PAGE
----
Afternoon sunlight streamed through the front door of a Baltimore rowhouse where a gaunt man sat before an open suitcase filled with mementos of war and solitude.

Bits of shrapnel. Ragged green flags with burn marks. An Italian-made lock that had secured the door of a one-man prison cell. Now, in his childhood home, Matthew VanDyke held each one up.

A tattered empty milk carton had provided him reading material in solitary confinement. “This is the best milk box I ever got,” he said. “It’s from Germany, and it has five languages on it.”

During the months after VanDyke, 32, disappeared on the frontline of Libya’s revolution, some people tried to gently tell his mother to expect the worst. Other missing Westerners — usually journalists who had mistakenly gotten too close to the action — had been found. But despite the efforts of diplomats and rights organizations, there was no trace of VanDyke.

He had left Baltimore in February, a few days after the uprising against Moammar Gaddafi started, telling his mother and girlfriend that he wanted to document it for a book and film.

But he really went to Libya to fight.

“I had friends there,” he said. When they e-mailed asking him to tell people about them if they died, he decided to go help them.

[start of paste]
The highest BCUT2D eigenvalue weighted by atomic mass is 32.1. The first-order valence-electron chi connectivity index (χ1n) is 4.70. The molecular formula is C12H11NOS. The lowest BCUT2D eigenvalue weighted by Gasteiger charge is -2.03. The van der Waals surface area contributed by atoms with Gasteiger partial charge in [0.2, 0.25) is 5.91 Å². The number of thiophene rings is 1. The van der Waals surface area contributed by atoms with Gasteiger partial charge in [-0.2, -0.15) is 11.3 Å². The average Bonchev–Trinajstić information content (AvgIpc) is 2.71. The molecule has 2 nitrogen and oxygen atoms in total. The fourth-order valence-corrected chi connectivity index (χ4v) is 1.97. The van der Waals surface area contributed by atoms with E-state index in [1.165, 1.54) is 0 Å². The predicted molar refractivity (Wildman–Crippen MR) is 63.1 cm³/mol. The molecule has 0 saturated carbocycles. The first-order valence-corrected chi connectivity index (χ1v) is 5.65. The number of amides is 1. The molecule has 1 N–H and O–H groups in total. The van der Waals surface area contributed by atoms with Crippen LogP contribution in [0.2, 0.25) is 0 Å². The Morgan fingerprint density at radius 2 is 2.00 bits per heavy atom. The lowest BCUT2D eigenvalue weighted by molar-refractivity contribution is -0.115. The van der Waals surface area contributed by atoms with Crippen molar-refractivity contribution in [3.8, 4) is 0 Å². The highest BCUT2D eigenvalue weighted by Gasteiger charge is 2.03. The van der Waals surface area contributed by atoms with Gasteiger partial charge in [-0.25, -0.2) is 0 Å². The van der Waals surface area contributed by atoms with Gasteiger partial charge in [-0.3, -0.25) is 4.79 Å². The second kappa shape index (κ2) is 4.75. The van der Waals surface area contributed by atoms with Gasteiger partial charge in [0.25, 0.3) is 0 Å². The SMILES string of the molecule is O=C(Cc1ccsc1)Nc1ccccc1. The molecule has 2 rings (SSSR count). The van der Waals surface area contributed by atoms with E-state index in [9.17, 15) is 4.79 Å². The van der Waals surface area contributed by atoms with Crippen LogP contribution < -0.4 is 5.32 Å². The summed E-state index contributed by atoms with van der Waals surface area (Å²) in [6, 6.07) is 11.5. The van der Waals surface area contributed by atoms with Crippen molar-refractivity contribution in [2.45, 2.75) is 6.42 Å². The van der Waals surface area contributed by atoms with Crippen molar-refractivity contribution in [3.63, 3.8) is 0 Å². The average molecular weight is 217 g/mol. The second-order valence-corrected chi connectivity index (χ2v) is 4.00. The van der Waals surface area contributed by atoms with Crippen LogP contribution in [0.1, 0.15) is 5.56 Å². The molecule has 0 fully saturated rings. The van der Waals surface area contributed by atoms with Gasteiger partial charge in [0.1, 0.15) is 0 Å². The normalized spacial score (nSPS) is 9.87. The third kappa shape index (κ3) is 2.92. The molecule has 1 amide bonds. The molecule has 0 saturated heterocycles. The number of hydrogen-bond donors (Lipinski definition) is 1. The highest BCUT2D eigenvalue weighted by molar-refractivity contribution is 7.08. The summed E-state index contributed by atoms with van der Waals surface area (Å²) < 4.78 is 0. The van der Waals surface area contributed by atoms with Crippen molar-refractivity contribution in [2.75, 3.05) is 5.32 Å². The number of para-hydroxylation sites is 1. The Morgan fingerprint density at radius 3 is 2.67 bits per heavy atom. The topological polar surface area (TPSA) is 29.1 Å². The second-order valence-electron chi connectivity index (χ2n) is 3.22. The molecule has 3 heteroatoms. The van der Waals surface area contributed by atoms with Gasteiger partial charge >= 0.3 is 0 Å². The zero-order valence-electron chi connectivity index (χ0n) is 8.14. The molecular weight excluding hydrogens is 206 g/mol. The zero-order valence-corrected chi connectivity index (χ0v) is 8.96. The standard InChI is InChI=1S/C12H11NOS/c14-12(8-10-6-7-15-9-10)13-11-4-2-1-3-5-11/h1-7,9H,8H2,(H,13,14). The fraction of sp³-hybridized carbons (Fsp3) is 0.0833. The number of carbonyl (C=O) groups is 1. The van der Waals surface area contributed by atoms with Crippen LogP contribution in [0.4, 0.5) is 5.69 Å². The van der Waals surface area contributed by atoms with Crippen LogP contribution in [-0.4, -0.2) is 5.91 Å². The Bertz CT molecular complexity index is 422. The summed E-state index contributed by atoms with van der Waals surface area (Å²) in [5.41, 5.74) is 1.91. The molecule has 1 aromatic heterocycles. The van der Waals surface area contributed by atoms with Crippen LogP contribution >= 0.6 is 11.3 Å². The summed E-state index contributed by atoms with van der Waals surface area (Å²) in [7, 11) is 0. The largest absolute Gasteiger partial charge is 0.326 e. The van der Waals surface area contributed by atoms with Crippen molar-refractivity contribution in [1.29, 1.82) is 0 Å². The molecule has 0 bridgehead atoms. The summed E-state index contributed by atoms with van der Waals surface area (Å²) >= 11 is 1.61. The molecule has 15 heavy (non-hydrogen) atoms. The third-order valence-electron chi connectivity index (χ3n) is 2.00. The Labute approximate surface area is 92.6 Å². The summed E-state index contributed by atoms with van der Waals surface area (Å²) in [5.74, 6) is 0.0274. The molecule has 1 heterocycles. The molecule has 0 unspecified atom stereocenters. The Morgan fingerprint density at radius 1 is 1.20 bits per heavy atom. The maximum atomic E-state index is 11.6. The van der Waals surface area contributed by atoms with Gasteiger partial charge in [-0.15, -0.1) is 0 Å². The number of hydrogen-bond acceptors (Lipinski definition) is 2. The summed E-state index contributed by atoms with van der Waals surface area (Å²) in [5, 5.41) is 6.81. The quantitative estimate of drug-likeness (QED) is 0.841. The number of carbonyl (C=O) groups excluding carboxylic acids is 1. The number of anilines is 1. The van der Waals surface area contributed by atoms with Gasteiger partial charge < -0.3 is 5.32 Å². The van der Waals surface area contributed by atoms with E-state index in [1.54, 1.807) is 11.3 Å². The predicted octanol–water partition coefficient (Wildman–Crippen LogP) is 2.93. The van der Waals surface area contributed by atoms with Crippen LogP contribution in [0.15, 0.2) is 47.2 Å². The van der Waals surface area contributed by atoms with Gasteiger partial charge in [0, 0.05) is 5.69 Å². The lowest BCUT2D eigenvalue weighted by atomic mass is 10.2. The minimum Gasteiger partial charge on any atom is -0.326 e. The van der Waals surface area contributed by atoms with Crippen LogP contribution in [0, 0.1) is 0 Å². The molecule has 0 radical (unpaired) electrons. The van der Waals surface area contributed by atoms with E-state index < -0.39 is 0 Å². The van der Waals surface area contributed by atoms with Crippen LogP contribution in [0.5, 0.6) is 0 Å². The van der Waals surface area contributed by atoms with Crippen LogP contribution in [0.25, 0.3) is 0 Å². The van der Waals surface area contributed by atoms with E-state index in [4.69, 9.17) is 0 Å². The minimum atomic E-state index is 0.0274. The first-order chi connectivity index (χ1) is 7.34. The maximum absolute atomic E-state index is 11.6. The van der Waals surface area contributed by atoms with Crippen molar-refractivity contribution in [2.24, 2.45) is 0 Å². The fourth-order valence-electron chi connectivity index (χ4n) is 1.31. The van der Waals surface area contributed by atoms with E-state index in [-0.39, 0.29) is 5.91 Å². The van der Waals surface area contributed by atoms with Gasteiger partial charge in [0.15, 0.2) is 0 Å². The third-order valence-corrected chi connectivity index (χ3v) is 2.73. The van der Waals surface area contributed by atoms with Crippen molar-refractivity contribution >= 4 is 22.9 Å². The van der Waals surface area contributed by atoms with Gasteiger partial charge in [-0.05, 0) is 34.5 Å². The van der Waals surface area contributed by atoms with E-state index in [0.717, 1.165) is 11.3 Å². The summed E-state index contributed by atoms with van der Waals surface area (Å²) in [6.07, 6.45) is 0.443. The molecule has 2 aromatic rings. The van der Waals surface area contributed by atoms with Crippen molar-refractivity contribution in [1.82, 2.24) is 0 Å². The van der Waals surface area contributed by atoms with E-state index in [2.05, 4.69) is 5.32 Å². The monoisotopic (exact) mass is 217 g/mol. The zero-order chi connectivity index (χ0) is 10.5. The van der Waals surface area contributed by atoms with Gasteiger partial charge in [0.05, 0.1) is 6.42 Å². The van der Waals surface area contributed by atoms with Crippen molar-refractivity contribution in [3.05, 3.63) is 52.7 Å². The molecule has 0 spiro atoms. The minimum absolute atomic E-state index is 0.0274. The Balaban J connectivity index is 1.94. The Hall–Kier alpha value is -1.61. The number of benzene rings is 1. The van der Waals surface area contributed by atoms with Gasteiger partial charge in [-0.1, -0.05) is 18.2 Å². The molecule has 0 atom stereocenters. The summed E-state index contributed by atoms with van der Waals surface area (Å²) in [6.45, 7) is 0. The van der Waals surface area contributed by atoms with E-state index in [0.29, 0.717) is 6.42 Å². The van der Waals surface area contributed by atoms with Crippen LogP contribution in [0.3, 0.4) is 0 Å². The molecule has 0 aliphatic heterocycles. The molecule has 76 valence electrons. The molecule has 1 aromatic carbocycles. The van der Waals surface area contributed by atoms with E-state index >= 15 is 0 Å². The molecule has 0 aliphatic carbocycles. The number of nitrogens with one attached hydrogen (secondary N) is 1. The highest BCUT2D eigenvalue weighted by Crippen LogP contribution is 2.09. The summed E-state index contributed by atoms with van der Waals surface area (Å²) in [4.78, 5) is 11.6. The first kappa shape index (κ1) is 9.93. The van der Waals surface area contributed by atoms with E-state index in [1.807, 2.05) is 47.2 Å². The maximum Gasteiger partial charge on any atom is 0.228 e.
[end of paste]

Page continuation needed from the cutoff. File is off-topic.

He arrived in Benghazi, where a friend, once a hippie, was now a fighter. VanDyke told him, “I’m really here to fight; give me a Kalashnikov.” He was given a uniform, plus a hat and sunglasses that helped him blend in.

Six days later, he was captured by Gaddafi forces while on a reconnaissance mission. He was knocked out and has no memory of what befell him or his three companions, who haven’t been found.

After seeing photos of VanDyke with ammunition and videos of him vowing to fight until Libya was free, an interrogator told him, “You’ll never see America again.”

In his cell, he marked the days with scratches on the wall. He sang Guns N’ Roses songs to himself and tried to remember all the characters from “Star Trek.” He scraped his fingernails and toenails down to nubs, in case the guards tried to pull them out the way they had to the George Clooney character in “Syriana.” Sometimes, he thought about suicide.

Five and a half months passed.